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Inside Washington (03/11/2009)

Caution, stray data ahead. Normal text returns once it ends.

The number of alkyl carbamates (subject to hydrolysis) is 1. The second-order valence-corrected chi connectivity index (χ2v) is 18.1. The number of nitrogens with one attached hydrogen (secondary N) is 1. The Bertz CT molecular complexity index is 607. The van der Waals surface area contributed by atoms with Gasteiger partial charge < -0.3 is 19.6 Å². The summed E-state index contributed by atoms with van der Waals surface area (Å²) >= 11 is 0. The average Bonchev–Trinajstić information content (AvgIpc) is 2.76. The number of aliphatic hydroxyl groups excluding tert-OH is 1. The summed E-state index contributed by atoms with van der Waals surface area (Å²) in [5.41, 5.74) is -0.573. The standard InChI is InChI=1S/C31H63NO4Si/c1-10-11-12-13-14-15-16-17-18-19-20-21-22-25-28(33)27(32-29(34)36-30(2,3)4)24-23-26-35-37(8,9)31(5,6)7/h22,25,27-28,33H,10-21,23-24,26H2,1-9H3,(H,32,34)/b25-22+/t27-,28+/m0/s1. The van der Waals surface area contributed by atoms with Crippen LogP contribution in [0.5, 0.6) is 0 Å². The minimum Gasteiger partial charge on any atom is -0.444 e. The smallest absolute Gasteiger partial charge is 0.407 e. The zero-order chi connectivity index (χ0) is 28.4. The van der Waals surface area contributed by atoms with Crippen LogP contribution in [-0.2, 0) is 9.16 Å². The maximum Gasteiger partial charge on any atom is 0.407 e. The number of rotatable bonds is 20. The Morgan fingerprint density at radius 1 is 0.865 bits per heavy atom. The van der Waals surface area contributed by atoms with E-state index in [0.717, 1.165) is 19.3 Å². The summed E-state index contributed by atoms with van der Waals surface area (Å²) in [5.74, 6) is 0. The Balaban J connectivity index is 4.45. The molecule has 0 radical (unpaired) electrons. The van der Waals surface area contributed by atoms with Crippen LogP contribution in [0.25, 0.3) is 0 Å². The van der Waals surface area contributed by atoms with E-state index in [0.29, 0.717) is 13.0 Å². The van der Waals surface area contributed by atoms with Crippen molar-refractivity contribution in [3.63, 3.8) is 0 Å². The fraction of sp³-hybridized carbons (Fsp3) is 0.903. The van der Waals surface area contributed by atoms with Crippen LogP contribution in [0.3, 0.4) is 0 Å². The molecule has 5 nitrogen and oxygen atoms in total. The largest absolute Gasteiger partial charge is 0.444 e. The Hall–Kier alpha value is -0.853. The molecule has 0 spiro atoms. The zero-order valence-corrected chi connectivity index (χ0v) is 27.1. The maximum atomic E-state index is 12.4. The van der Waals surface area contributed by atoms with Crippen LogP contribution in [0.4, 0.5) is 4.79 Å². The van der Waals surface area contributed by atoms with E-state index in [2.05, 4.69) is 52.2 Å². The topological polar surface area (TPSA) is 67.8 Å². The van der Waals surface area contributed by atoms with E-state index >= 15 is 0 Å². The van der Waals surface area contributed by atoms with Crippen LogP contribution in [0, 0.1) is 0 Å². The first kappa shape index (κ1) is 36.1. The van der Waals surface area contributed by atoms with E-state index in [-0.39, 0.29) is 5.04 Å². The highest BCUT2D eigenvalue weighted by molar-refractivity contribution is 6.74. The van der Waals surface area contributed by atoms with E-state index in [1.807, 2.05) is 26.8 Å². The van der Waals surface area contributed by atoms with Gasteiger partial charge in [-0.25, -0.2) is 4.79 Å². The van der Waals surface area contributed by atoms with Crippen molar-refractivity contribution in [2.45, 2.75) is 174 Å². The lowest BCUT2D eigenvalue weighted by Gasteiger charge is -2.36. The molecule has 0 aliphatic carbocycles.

* WASHINGTON (3/12/09)—The U.S. Supreme Court ruled 5 to 4 this week that a federal court lacked the authority to move a dispute between Discover Financial Services and a cardholder into arbitration. The decision involved a case brought by Discover, which was originally addressed in state court. It is a common practice for lenders to go through state courts to force delinquent borrowers to make good on their debts, but when borrowers act to dispute the lenders’ claim, the lender can force the dispute into arbitration. The lender then often seeks to switch to federal courts, which may be perceived as more amenable to the lender’s case. However, the Supreme Court ruling made it so lenders must now request to move a dispute to arbitration through the state courts. (American Banker March 11) Credit Union National Association (CUNA) Counsel for Special Projects Michael Edwards said of the decision, “This does not change a financial institution's ability to get a borrower to agree to binding arbitration, but it does mean that a financial institution will more frequently have to convince state courts that the binding arbitration provision in a borrower's loan or lease agreement is fair enough not to be voided by the court as 'unconscionable,' especially if the financial institution has already filed suit against the borrower in state court before asking for arbitration.” Generally, Edwards added, state courts are more skeptical of the fairness of binding arbitration than federal courts, and are, therefore, less likely to require that a dispute be moved to binding arbitration or to enforce an arbitrator's decision… * WASHINGTON (3/12/09)—An eight-year battle between bankers and the National Association of Realtors about the banks’ attempts to move into real estate brokerage activities has ended with the bankers acknowledging they have given up the fight. Congress has passed an appropriations bill that contains a permanent ban on the Treasury Department and Federal Reserve Board from finalizing a 2000 plan to authorize banks to get into the brokerage business. The American Bankers Association, leader in the push for real estate broker powers for banks, said it is giving up the issue and that it was not, at this time, any longer a priority issue for bankers (American Banker March 12)… * WASHINGTON (3/12/09)—Legislation was introduced this week called the Fannie Mae and Freddie Mace Full Disclosure Act. It would require the government-sponsored enterprises to pay registration fees and make public information required by the Securities and Exchange Commission. One of the bill’s chief sponsors, Rep. Adam Putnam (R-Fla.) said one of the many factors involved in the country’s current economic meltdown was a failure to require enough transparency and accountability from Fannie and Freddie. Rep. Ed Markey (D-Mass.) is the bill’s chief co-sponsor. (American Banker March 12)…


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